How to repair antique entry doors
Antique entry doors can serve you well for decades, only needing a few small repairs from time to time. Here are some typical minor problems and how to address them.
Repairs on Antique Entry Doors
Your antique entry doors might have marks of the past in the wood. To correct them, you may need to remove the coats of varnish or paint first. This can be done with chemical cleaners, such as methylene chloride. Follow the directions on the product carefully. Once the paint and varnish are gone, small scuffs, nicks, gouges, and other imperfections are more evident. For gouges in the wood, apply an appropriate wood filler and let it dry. Sand the area until smooth, and then paint or stain as necessary.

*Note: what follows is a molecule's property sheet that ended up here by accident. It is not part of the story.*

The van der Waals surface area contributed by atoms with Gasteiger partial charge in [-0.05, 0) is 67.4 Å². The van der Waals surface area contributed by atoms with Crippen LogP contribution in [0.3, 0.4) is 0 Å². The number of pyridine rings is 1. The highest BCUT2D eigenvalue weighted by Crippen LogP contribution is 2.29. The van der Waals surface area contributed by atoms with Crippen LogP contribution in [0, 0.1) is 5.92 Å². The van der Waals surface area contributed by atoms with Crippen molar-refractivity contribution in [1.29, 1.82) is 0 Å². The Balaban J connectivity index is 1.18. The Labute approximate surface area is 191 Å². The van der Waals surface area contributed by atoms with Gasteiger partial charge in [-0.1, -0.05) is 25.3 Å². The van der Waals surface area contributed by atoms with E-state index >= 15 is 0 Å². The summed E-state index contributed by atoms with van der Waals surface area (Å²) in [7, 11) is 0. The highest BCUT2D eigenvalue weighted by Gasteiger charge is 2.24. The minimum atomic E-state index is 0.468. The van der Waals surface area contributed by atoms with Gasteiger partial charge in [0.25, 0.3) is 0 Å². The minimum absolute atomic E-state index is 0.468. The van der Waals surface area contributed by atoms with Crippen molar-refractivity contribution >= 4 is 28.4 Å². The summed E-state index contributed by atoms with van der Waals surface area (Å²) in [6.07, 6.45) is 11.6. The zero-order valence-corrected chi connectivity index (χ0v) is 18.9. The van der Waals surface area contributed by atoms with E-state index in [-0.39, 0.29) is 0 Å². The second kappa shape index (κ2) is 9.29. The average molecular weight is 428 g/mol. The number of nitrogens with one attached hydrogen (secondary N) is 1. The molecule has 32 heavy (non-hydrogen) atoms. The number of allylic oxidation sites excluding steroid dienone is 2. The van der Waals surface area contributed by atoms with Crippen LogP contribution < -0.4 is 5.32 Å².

Many antique entry doors have original hardware. If the doorknob, faceplate, or latches begin to slip or loosen, study the lockset carefully to determine what size of screws are needed to hold it firmly in place. If you remove the entire lockset, take pictures as you go so you can remind yourself, if necessary, how to reassemble it. For serious repairs, call a locksmith.
Antique entry doors are often heavy, which puts a great deal of strain on the hinges. If the door begins to rub against the frame, seems difficult to open, or emits a creaking sound when it swings, look at the hinges. Ensure they're still firmly screwed into the door and frame.
If the jamb has cracked where the hinges meet, remove the door and hinges. Repair the jamb. Reinstall the hinges using new screws that are slightly longer than the older ones, then re-hang the door.